Shelby Steele discusses Barack Obama and the Politics of Race.
Shelby Steele is a senior fellow at the Hoover Institution whose research examines the role of race in American society and the consequences of contemporary social programs on race relations. Steele has written extensively for major publications including the New York Times and the Wall Street Journal. He is also the author of several books including, most recently, A Bound Man: Why We Are Excited About Obama and Why He Can't Win.
In conversation with Peter Robinson, Shelby Steele explores Barack Obama's candidacy - and his character-in light of the two strategies that African Americans have traditionally used for dealing with life in the white American mainstream: bargaining and challenging. In so doing, Steele not only reveals the paradox and weakness at the heart of Obama's campaign but also delves into challenges America faces as it seeks to go beyond the exhausted racial politics that now prevail- Hoover Institution
Peter M. Robinson is a research fellow at the Hoover Institution, where he writes about business and politics, edits the Hoover Institution's quarterly journal, the Hoover Digest, and hosts Hoover's television program, "Uncommon Knowledge."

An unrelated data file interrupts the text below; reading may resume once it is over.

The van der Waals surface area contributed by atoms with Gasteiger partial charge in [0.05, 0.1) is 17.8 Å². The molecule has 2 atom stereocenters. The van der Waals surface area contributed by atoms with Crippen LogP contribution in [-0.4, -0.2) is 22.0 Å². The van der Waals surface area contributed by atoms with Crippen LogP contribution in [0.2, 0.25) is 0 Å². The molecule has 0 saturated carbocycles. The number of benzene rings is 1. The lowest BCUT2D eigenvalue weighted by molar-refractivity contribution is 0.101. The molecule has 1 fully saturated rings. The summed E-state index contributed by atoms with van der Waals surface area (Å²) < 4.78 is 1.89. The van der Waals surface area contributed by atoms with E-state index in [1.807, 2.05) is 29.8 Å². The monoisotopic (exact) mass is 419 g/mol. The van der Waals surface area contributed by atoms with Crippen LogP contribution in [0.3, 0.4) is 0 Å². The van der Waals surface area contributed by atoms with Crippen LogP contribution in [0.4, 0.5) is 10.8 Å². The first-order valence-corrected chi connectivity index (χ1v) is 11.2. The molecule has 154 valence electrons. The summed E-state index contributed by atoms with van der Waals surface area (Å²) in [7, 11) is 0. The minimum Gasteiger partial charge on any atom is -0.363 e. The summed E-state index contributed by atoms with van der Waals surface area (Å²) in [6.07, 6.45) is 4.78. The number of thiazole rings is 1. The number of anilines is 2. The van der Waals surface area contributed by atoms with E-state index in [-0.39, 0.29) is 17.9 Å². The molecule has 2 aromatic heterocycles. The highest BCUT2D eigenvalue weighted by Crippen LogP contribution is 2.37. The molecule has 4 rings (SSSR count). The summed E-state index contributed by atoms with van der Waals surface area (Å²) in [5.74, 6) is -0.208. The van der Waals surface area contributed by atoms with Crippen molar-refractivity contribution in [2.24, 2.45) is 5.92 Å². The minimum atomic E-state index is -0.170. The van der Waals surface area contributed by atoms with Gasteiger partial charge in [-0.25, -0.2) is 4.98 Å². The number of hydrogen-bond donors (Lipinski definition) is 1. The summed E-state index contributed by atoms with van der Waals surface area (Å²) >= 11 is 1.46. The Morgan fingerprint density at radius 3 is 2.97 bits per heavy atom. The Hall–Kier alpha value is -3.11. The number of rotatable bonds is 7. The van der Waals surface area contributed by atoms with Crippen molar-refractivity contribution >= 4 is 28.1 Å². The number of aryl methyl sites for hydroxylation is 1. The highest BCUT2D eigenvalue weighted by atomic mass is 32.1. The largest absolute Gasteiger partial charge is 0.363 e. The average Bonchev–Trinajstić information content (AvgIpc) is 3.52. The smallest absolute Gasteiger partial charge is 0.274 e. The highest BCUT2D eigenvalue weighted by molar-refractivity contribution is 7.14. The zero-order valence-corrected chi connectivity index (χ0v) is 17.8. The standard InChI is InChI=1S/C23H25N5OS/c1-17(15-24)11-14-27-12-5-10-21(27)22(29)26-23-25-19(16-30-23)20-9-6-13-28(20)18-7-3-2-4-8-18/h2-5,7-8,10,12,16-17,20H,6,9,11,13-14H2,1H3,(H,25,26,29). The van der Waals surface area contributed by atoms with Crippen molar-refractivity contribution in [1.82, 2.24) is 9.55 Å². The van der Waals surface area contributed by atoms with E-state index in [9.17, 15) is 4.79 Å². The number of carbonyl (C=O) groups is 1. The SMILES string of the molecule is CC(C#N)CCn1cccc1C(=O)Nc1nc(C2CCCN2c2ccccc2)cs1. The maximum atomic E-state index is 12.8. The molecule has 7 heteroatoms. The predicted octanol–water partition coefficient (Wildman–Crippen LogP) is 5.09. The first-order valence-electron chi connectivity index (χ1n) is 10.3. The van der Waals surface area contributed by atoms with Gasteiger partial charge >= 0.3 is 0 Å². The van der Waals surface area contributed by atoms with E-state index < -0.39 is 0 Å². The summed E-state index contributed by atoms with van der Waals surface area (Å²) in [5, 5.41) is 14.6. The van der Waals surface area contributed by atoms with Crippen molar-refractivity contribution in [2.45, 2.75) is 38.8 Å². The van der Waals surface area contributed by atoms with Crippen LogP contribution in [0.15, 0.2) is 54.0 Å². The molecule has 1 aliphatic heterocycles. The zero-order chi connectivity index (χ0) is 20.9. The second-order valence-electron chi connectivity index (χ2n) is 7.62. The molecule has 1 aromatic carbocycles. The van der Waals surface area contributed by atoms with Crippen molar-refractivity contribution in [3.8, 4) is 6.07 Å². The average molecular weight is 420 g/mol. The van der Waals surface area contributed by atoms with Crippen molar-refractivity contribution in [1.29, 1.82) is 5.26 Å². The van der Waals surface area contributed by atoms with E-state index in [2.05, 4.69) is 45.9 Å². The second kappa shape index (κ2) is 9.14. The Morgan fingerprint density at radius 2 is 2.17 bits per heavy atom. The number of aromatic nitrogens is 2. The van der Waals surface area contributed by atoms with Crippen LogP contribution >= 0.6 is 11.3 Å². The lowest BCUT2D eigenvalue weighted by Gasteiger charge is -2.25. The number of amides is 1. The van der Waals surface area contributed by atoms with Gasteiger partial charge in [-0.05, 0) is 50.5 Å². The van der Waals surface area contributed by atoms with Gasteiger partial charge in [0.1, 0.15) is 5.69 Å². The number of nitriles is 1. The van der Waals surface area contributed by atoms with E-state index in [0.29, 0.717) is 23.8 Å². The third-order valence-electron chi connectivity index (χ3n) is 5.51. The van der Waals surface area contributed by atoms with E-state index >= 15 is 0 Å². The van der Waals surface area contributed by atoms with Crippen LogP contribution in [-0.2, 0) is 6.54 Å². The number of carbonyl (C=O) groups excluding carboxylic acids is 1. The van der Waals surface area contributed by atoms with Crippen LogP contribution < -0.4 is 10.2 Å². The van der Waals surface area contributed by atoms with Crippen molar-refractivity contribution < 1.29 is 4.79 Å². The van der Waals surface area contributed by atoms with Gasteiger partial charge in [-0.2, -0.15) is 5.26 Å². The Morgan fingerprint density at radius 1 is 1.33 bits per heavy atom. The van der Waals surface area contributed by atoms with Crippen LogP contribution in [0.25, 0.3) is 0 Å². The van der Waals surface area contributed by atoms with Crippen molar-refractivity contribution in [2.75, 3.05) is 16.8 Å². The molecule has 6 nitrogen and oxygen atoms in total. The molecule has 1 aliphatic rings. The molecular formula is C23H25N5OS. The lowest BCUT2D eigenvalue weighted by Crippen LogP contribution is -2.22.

Robinson is also the author of three books: How Ronald Reagan Changed My Life; It's My Party: A Republican's Messy Love Affair with the GOP; and the best-selling business book Snapshots from Hell: The Making of an MBA.
Shelby Steele is the Robert J. and Marion E. Oster Senior Fellow at the Hoover Institution. He specializes in the study of race relations, multiculturalism, and affirmative action. He was appointed a Hoover fellow in 1994.
Steele has written widely on race in American society and the consequences of contemporary social programs on race relations.
In 2006, Steele received the Bradley Prize for his contributions to the study of race in America. In 2004, he was awarded the National Humanities Medal. Steele is the author of White Guilt: How Blacks and Whites Together Destroyed the Promise of the Civil Rights Era and most recently A Bound Man: Why We Are Excited About Obama and Why He Can't Win.